Aliens in This World

An ordinary Catholic and a science fiction and fantasy fan.

Tuesday, July 01, 2003

"Mr. Austen, there's a blue priest with a saber here to see you..."

"...And he says he doesn't need an appointment...."


Thanks to Bill Cork for drawing my attention to this. Unfortunately, the Catholic League commentary doesn't actually tell people what's wrong with the X-Men issue in question. However, Usenet, the font of all human knowledge, is ready to pick up the slack.

From The X-Axis, 1 June 2003, by Paul O'Brien (no relation), a monthly review posted in rec.arts.comics.marvel.xbooks and rec.arts.comics.marvel.universe:

Readers may recall that last year, Wolverine #177-178 featured the title character locked in battle against evil Catholics who planned to use mind-control to convert New York. It is undoubtedly the stupidest religion-themed story in the history of the X-books.

Or at least, it was undoubted until this week, when UNCANNY X-MEN #424 made a brave bid for the title. While Wolverine secured its position with a mixture of awful art, inept plotting and total failure to include any thematic elements pertaining to Catholicism, Chuck Austen goes for the high ground. His story at least makes a certain degree of sense, and has competent enough illustration from Ron Garney. Never one to run from an issue, Austen grapples head-on with the issues of Catholicism.

The result is predictably terrible.

The last couple of issues have already shown that Austen has a certain antipathy towards the Catholic Church, including his desperate attempt to retcon Nightcrawler out of being a priest - always a slightly odd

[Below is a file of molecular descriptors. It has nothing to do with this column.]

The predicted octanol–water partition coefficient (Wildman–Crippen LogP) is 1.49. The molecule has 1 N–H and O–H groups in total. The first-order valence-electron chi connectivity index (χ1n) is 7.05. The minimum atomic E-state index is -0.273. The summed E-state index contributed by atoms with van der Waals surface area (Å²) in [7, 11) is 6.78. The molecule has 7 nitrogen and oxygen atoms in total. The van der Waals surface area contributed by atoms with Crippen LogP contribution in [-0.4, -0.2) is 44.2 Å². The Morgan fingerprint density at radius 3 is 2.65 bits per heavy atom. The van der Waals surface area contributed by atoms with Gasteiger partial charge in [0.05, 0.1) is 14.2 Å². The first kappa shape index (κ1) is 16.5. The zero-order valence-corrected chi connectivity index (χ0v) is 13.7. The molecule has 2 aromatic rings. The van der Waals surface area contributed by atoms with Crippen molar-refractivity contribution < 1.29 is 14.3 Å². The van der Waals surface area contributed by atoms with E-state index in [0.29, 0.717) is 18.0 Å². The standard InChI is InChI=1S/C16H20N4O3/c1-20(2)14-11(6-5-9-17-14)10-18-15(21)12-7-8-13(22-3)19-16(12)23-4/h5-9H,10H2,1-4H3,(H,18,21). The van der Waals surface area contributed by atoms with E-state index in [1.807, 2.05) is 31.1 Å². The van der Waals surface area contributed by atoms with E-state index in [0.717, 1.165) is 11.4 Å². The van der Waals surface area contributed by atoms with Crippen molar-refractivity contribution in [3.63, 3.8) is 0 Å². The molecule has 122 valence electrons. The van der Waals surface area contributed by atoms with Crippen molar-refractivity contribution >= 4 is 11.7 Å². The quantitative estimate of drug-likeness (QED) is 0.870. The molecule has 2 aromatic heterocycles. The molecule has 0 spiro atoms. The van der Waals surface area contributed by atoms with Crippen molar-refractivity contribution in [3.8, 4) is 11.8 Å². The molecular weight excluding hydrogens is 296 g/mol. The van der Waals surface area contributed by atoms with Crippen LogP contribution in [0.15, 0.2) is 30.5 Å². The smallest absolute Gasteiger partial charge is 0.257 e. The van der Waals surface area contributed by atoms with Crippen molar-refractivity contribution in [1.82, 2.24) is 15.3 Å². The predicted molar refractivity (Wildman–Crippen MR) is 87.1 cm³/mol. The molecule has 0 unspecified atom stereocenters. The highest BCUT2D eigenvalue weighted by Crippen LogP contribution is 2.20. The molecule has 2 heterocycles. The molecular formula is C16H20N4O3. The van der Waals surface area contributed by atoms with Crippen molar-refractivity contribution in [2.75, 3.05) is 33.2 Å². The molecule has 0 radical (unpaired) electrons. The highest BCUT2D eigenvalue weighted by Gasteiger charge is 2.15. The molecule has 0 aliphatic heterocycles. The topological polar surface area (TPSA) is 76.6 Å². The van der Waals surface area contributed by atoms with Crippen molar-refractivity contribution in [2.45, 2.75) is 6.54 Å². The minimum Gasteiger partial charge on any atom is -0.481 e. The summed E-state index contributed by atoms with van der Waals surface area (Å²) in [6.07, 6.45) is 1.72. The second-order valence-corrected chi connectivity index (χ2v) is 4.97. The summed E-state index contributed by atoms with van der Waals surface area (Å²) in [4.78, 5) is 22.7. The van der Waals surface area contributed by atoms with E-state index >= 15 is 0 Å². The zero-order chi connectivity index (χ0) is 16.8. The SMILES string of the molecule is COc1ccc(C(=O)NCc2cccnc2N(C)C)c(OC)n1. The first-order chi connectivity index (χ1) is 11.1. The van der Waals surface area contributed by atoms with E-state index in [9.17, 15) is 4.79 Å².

plot but hardly one which needed a massive retcon to remove it. Austen, however, seemed to feel the need to explain the whole thing away as a mind-control storyline involving the Church of Humanity....

Austen jettisons Casey's origin story for the Church of Humanity's Supreme Pontiff - which was about the only interesting thing in the original story - and replaces him with a disillusioned Catholic nun who's been, you guessed it, the victim of sexual abuse in the Catholic church. So she sets out to bring down the Church by - brace yourself, this is the good bit - creating an evil plan to install Nightcrawler as the Pope under an image inducer, and then revealing him as the supposed Antichrist at the same time that she simulates the Rapture. Then Catholics the world over will turn on the Church and the Church of Humanity will step in to take over!

Now, I know what you're thinking. You're thinking, "Wow. That's an incredibly stupid storyline." And do you know what? It's even worse on the page.

(Someone in the ensuing thread no doubt pointed out that Catholics don't do the Rapture...but I really doubt the comics writer was interested in actual Catholic theology. Anyway, back to The X-Axis.)

You may also be wondering how the Church of Humanity plans to simulate the Rapture. After all, that involves good Catholics being taken up to Heaven. Well, they're going to disintegrate people using evil doctored communion wafers.